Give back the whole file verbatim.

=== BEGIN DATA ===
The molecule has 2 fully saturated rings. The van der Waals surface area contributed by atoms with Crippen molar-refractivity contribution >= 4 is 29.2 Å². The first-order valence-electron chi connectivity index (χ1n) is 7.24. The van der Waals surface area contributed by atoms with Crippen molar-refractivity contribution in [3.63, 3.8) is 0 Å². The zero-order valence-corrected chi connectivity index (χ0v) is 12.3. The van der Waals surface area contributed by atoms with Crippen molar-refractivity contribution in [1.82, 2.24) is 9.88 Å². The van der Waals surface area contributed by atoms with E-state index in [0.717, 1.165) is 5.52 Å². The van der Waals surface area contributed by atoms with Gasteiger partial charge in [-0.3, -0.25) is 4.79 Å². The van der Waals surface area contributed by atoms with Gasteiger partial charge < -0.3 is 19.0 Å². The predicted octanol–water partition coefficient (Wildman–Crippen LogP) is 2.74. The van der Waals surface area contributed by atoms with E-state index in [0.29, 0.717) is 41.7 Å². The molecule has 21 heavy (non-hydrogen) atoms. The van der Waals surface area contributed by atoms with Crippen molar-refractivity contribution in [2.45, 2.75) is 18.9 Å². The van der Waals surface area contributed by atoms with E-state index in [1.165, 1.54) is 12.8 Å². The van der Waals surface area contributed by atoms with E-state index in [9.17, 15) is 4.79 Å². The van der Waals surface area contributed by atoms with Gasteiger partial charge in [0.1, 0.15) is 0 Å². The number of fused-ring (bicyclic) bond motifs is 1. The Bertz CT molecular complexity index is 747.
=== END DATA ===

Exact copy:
The molecule has 2 fully saturated rings. The van der Waals surface area contributed by atoms with Crippen molar-refractivity contribution >= 4 is 29.2 Å². The first-order valence-electron chi connectivity index (χ1n) is 7.24. The van der Waals surface area contributed by atoms with Crippen molar-refractivity contribution in [3.63, 3.8) is 0 Å². The zero-order valence-corrected chi connectivity index (χ0v) is 12.3. The van der Waals surface area contributed by atoms with Crippen molar-refractivity contribution in [1.82, 2.24) is 9.88 Å². The van der Waals surface area contributed by atoms with E-state index in [0.717, 1.165) is 5.52 Å². The van der Waals surface area contributed by atoms with Gasteiger partial charge in [-0.3, -0.25) is 4.79 Å². The van der Waals surface area contributed by atoms with Gasteiger partial charge < -0.3 is 19.0 Å². The predicted octanol–water partition coefficient (Wildman–Crippen LogP) is 2.74. The van der Waals surface area contributed by atoms with E-state index in [0.29, 0.717) is 41.7 Å². The molecule has 21 heavy (non-hydrogen) atoms. The van der Waals surface area contributed by atoms with Crippen molar-refractivity contribution in [2.45, 2.75) is 18.9 Å². The van der Waals surface area contributed by atoms with E-state index in [1.165, 1.54) is 12.8 Å². The van der Waals surface area contributed by atoms with E-state index in [9.17, 15) is 4.79 Å². The van der Waals surface area contributed by atoms with Gasteiger partial charge in [0.1, 0.15) is 0 Å². The number of fused-ring (bicyclic) bond motifs is 1. The Bertz CT molecular complexity index is 747.